Military coup in Niger: a new hotspot?

An elite army unit in Niger has deposed the country’s president Mohamed Bazoum. Their leader, General Omar Tchiani, has appointed himself the new ruler. Neighbouring Burkina Faso and Mali have warned against any interference by the West African community of states Ecowas and said that any military intervention would be seen as a "declaration of war". The media debate in particular the roles played by France and Russia.

Tygodnik Powszechny (PL) /

Targeting the entire Sahel region

Tygodnik Powszechny sheds light on Russian involvement in the region:

“The desert state of Niger with its rich uranium deposits would be a real treat for the Russians. ... If the Kremlin succeeded in driving a wedge between Niger and the West and France and getting it on its side, Russia would become the de facto master of the entire Sahel. It would only need to bring about a change of power in Chad and replace military dictator Mahamat Déby, who is sympathetic to the West, with its own favourite. The Russians are already working on this. Wagner mercenaries are training Chadian rebels across the southern border in the Central African Republic, and across the northern border in Libya’s Cyrenaica.”

Wojciech Jagielski
De Standaard (BE) /

The West may end up on the losing side

The coup in Niger could become a geopolitical nightmare, fears De Standaard:

“On the global stage, Niger may seem insignificant, but there is a risk that the coup could have far-reaching consequences. If Russia solidifies its influence, it may impact its war against Ukraine. The West faces the risk of ending up on the losing side in various ways. It will lose geopolitical influence, need to seek alternative resource suppliers, and see its attempts to economically isolate Moscow as a military adversary being thwarted.”

Ruben Mooijman
El Periódico de Catalunya (ES) /

Nightmarish exploitation

This is all about Africa’s resources, El Periódico de Catalunya argues:

“The colonisation by Europe was a ruthless subjugation, and decolonisation doesn’t align with the dreams of independence movements. ... Niger is a strategically important country due to the abundance of uranium in its soil. The coup leaders have detained President Mohamed Bazoum, who is likely the last openly pro-Western leader in the region. ... This is not a return to the Cold War era but a new struggle for control over Africa’s resources. Wild capitalism. And the African dream of liberation remains a nightmare.”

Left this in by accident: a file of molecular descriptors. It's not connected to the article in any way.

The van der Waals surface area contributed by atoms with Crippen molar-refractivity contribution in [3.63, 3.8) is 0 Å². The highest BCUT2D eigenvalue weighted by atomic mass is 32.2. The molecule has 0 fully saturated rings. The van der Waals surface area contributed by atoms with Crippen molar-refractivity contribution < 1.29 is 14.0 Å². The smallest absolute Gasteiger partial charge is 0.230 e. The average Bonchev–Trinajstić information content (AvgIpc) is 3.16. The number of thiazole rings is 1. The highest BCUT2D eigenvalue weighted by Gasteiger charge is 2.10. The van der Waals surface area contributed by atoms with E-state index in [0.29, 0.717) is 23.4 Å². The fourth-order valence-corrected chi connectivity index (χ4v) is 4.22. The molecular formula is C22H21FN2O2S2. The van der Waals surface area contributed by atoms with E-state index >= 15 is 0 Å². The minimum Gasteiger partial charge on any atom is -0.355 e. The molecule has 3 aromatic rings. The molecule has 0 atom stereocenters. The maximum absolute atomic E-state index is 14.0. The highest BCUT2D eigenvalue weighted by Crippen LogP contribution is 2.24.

Rafael Vilasanjuan
La Repubblica (IT) /

A bitter loss for the West

La Repubblica explains why the EU’s interests are affected:

“Niger is a central hub of the migration routes connecting West Africa with the Mediterranean. The permeability of the Libyan borders has made Niger an outpost of the EU’s (anti-)migration policy on the southern front — similar to Turkey in the east. Niger has also been able to present itself as a bulwark of democracy in a strategically important and contested region that straddles the Sahel, the Sahara and North Africa and has been rocked by a wave of military coups and authoritarian coups since 2020. ... The overthrow of liberal institutions has often led to a curtailment of the West’s influence in the past.”

Luca Raineri
Süddeutsche Zeitung (DE) /

People mistrust France

The Süddeutsche Zeitung explains why the West was unable to protect the democratic government:

“Firstly it has to do with the fact that Niger faces some truly fearsome adversaries: climate change, terrorism, the lack of prospects in a rapidly growing society for which there are already far too few jobs. But it’s also because for good reason many people in the region see the West — and France in particular — not as part of the solution but as part of the problem: as an ostensible helper in times of need that in reality wants above all to secure its grip on Niger’s uranium and keep refugees at bay. The fruits of this frustration could now be reaped by Moscow, just as was the case in Mali.”

Paul Munzinger
Libération (FR) /

Russia will benefit

Libération looks at who will suffer and who will benefit from the new situation:

“UN Secretary-General António Guterres has good reason to be ‘very concerned’. ... First and foremost regarding the local populations, because the main beneficiaries of this institutional instability are the Islamist terrorist groups that are rampant in the region. The events in Niamey are very bad news for France, of course, but also for the US, Niger’s preferred security partner until now. Russia, on the other hand, is no doubt glad to see Western influence undermined like this, although it cannot be assumed that Russia was directly behind this coup.”

Paul Quinio